Panama has approved a proposal to modify the Panama Canal tolls structure, following a recommendation from the Panama Canal Authority (ACP).
After an analysis of the current utilization and productivity of the Neopanamax Locks, and following meetings with Panama Canal executives, customers and industry representatives in Europe, Asia and North America, the proposed tolls modifications were announced on June 1, 2017. This was followed by a formal consultation period to ensure all interested parties could provide feedback for consideration.
On July 5, 2017, the Panama Canal held a public hearing to discuss the tolls structure modifications proposal, where the ACP received written comments from 12 representatives of associations, shipping lines and shippers.
The approved tolls modifications are scheduled to go into effect on October 1, 2017, at the beginning of the Canal’s fiscal year.
The proposal “will better facilitate the Canal’s goal of providing outstanding service and reliability to the global shipping and maritime community, while allowing the ACP to safeguard the competitiveness of the waterway.”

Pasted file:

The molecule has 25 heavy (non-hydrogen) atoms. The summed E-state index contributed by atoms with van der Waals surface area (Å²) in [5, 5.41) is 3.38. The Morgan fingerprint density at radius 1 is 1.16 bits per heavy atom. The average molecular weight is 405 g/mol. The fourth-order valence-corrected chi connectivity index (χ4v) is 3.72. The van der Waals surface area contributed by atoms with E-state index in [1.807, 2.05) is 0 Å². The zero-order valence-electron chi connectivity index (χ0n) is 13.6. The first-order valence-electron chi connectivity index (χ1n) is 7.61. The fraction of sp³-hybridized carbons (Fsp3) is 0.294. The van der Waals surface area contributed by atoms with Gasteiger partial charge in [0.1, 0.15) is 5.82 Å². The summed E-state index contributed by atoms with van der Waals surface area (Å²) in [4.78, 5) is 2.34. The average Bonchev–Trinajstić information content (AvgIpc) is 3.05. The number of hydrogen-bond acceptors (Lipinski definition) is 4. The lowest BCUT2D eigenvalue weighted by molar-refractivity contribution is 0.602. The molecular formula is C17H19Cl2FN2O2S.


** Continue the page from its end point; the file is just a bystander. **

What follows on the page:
For the containership segment, the approved tolls structure “offers more attractive rates per loaded containers on the return voyage,” applicable only to Neopanamax vessels deployed on the Canal route in the head and back haul legs.
They apply when the utilization rate of the northbound transit is higher or equal to 70 percent, and when the time lapse between the northbound and the southbound transit is not greater than 28 days.
Additionally, the new structure modifies the tolls charged to liquefied natural gas (LNG) and liquid petroleum gas (LPG) vessels.
Finally, container/breakbulk vessels, formerly part of the others market segment, will be reclassified into the general cargo segment, thus resulting in “more attractive tariffs for customers in this category,” according to the ACP.